• Context switches: Sometimes, plans that made sense for the initial design stop making sense over time. Tech stacks change and systems get outdated, so teams often take shortcuts to keep the system operational and (somewhat) up-to-date.
  • Development causes: Development-based causes happen when you introduce insufficient resources, poor documentation, and a lack of testing to the coding process.
  • People-based causes: Lack of experience or motivation, poor communication, distributed teams, and shifting resources are common causes of tech debt.

Here are some real-life examples of tech debt causes:

  • An unreasonable deadline that pressures the team into a quick release.
  • Using an easier, familiar platform instead of an optimal one.
  • Low-quality software design decisions.
  • Poor up-front definition of project goals.
  • Lack of coding skills.
  • Lack of product ownership.
  • Relying on quick and risky band-aid fixes instead of complete refactoring.
  • Insufficient testing (QA and QC).
  • Poor understanding of software architecture.
  • Writing code without referring to supporting documentation.
  • Urgent, last-minute changes to specifications.
  • A long series of product improvements by different developers.
  • Parallel development on multiple branches that require merging in the future.

Some of these mistakes can take your company beyond technical debt and into more immediate threats. Our article on disaster recovery helps prepare for the worst scenarios.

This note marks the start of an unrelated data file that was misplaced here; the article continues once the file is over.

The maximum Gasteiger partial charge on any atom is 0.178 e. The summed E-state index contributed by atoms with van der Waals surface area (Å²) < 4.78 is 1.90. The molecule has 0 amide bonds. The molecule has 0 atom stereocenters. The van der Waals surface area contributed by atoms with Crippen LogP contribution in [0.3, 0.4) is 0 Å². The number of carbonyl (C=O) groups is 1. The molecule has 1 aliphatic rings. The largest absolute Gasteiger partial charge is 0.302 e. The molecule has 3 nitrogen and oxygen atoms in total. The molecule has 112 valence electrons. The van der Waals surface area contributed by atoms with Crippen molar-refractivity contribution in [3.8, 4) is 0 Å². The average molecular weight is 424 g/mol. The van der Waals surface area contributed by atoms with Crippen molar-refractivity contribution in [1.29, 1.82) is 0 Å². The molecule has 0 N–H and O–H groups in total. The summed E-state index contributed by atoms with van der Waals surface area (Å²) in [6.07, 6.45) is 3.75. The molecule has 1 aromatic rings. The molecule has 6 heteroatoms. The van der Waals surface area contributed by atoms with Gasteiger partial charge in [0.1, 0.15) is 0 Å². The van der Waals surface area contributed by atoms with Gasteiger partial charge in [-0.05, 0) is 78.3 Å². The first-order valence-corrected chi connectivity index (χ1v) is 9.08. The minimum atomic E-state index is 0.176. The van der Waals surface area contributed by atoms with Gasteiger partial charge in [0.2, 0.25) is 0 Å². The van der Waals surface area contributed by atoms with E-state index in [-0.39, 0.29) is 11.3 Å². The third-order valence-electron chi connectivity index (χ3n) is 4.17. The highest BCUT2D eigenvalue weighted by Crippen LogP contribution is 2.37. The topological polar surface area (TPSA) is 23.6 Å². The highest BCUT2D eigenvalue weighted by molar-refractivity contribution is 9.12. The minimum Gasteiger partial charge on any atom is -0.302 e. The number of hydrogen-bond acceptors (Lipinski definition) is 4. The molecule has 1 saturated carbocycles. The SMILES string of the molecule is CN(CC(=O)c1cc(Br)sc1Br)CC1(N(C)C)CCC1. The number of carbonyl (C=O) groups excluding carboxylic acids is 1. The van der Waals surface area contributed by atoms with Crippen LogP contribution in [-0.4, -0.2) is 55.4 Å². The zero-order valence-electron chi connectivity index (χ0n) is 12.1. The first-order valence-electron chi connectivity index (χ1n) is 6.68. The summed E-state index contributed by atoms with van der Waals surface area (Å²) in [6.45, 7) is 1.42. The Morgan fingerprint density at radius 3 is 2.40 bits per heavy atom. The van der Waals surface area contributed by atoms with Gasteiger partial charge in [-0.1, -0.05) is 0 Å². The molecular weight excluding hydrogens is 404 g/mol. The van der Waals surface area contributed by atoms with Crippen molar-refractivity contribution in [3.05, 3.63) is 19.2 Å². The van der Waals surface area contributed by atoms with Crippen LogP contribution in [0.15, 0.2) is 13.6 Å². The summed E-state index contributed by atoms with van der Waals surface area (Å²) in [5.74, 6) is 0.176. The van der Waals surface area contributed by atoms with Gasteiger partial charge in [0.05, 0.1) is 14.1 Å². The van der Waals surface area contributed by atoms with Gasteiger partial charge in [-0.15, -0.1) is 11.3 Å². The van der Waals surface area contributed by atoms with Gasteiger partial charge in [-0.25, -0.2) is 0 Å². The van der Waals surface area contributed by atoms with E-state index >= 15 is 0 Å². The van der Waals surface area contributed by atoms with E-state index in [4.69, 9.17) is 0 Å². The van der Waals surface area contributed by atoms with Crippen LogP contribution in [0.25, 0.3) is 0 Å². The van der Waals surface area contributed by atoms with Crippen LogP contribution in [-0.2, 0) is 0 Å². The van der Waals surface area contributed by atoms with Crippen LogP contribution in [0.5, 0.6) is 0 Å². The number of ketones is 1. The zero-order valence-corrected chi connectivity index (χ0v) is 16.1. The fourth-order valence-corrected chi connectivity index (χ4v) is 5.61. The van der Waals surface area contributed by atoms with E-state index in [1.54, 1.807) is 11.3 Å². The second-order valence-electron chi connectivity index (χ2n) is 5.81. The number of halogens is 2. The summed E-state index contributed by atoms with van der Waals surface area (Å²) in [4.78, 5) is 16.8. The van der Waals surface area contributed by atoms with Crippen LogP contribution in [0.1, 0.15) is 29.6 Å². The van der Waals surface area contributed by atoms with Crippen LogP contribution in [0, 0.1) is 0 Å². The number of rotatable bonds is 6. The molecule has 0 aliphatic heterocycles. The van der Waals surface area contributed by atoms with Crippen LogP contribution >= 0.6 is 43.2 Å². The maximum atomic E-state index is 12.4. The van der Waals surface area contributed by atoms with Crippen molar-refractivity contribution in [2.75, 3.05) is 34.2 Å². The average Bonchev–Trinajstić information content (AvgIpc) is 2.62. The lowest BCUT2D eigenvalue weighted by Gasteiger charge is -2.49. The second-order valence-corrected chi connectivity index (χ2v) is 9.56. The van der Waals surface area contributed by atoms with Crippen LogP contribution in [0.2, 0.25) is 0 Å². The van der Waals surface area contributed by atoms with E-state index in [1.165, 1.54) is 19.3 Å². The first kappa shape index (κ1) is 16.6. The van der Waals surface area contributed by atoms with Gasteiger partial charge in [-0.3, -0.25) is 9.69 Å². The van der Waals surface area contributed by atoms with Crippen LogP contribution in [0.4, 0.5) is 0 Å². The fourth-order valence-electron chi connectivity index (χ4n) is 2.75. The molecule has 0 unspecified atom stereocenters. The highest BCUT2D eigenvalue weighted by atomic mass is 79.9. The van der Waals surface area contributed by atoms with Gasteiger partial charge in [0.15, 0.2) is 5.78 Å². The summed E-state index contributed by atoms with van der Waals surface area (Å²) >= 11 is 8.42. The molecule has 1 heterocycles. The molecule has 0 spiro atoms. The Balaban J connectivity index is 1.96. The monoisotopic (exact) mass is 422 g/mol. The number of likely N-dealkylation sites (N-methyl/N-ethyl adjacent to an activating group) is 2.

Measuring Technical Debt

Here are the metrics that help assess the level of technical debt at your organization:

  • New bugs vs. closed bugs: If developers create a note when they fix a bug, you can calculate how effectively the team eliminates tech debt. If new bugs outnumber closed ones, you should look to make some changes.
  • Code quality: Code quality quantifies the overall state of code by calculating cyclomatic complexity, class coupling, lines of code, and the depth of inheritance. Higher code quality scores imply less technical debt within the product.
  • Cycle time: This metric measures the time between the first commit and deployment. Short cycle times indicate a low technical debt.
  • Code churn: This metric reveals the number of times the team rewrites or replaces a line of code after the launch. Prolonged high churn in any code area indicates that iterations have mistakes or quick fixes.